On Cape Cod during the summertime, a family can pack up a lunch and a blanket and go to one of the many baseball fields there to watch some of America's top players. The Cape leagues have bred players like Nomar Garciaparra and Jason Varitek. Tickets to games do not cost $200 a piece for good seats and a hot dog isn't $7. The rivalries and the games played, however, are intense and the fans are serious. Collegiate baseball on Cape Cod has a reputation for producing major league players. The games draw hundreds, sometimes thousands, of people, and the players and the young people who follow them there become an important part of the fabric of the wealthy tourist area.
Here in the Hamptons, we don't have collegiate baseball - yet. But there's a guy in Montauk who's working on it, and his name is Rusty Leaver. Leaver is the man behind Montauk's Deep Hollow Ranch, the oldest cattle ranch in America, and he has an eye for entertainment that is fun and family oriented. In Montauk he's known for his "Living History Cattle Rides." On these events, folks ride on an old-fashioned horse-drawn wagon through the trails of his ranch for a show that features actors portraying significant American historical figures such as Theodore Roosevelt. Leaver does his rides all summer long and they're very popular and entertaining.
Leaver's vision this year is not about his ranch. It's about baseball. He has a passion for the sport and has noticed that the Hamptons is lacking a professional sports venue that's open to the entire public. Leaver also has seen firsthand the success of the baseball leagues in Cape Cod and is completely confident that he can pull off the same feat in the Hamptons.
He was happy to learn that Long Island already has a league of this type called Long Island's Atlantic College Baseball League and wanted the Hamptons to be a part of it.
And so, this year he has created a Hamptons team for Long Island's Atlantic College Baseball League, and is working out every little detail, right down to the popcorn and Cracker Jacks. Commissioner Ralph Addonizio of the ACBL is welcoming the new Hamptons team with open arms and can't wait to get the season started. That season will have its opening game just three weeks from the time you are reading this article.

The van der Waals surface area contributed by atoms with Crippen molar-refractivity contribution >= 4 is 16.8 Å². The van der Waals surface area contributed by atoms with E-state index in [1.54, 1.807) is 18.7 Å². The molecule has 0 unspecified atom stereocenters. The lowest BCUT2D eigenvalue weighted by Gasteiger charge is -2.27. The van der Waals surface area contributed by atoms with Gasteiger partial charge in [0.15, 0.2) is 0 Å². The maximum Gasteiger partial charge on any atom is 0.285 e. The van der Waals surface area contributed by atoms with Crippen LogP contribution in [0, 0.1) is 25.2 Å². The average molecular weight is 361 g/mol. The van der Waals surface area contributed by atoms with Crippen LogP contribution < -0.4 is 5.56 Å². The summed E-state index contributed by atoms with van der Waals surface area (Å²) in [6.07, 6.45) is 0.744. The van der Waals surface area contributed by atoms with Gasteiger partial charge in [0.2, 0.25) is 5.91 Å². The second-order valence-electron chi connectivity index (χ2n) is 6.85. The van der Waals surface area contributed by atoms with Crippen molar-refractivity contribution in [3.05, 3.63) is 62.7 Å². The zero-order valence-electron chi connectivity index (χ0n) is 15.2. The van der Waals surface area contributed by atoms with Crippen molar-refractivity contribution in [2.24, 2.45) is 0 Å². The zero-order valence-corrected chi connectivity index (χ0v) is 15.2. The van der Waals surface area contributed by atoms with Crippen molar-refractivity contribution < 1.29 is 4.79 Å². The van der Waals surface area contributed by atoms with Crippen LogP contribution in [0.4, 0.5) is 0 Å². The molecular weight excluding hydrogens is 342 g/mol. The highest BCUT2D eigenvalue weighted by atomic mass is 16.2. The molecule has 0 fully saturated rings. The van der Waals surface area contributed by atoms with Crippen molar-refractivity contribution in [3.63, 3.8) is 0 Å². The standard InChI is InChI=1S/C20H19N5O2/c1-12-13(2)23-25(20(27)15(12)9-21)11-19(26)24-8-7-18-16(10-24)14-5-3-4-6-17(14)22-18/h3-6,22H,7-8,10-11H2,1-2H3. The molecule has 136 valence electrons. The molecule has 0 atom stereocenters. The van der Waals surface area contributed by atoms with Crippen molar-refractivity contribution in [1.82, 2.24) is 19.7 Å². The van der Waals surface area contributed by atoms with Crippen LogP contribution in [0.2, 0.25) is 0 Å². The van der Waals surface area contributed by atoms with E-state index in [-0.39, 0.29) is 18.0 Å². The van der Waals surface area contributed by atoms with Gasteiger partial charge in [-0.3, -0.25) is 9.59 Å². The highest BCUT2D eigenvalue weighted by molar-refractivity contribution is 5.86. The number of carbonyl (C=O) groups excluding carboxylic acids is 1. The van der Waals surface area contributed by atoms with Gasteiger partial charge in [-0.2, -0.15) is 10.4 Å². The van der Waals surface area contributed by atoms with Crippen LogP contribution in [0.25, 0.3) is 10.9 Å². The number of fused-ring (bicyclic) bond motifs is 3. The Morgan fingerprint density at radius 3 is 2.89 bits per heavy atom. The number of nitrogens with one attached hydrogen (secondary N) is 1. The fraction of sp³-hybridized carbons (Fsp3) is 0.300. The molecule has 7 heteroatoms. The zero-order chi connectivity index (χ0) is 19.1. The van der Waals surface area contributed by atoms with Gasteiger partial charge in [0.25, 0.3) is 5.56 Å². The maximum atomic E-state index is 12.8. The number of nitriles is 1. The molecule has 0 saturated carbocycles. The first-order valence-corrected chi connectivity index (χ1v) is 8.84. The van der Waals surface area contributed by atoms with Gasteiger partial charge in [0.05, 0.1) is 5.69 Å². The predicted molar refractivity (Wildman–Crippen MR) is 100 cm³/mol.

Leaver loves baseball (and so does his son, who has had a college career as a pitcher), and he wants to bring that spirit and that excitement to everyone in the Hamptons. And he's not messing around. He has garnered the support of nearly every East End media outlet, business and politician and has drawn up a plan that includes six teams to play against each other in the Hamptons. Those six teams so far include players from the University of Wilmington, Rice University, the University of Rhode Island, Lafayette and Youngstown University. "It's gonna be great," Leaver said. "People are already talking about it."
Leaver's team, which he lovingly calls The Hampton Whalers, has some very impressive people behind them. Ready to swing their bats this season at the ball field at Mashashimuet Park in Sag Harbor and the Southampton High School field, the Whalers have an impressive roster that includes players from Louisiana, North Carolina and Texas, including Division I, II and III players, as well as NAIA players. The general manager and director of baseball operation are Michael "Butch" Caulfield and Julio Vega, a former San Francisco Giants outfielder. Currently, a St. Johns Assistant Coach is the field manager for the Whalers, and East Hampton High School Varsity head coach Ed Bahns, as well as Joe Short, the assistant coach at Molloy College, are also involved.
Leaver has even set up a state of the art website for the team - liwhales.com -where you can check for game schedules, player stats and photos of the games. The Whalers will be facing off against teams within the ACBL such as the Long Island Stars, the Nassau Collegians and the New York Generals.
Although housing is almost always an issue for just about anyone moving to the Hamptons, Leaver is making sure that his Whalers have some very nice homes to stay in. In fact, through a volunteer housing program, Hamptons homeowners have offered players lodging for the summer so that they don't have to worry about rent and can focus on winning baseball games. This is a key example of how the community is supporting the idea of bringing collegiate baseball to the Hamptons and doing their part in helping it succeed.
So if baseball is in your blood, you'll have some very exciting live games to go to this summer, and if you see Leaver on the field strategizing while chewing on some bubble gum, give him a tip of the hat. This is one person who is committed to follow through, giving the Hamptons something else to be proud of.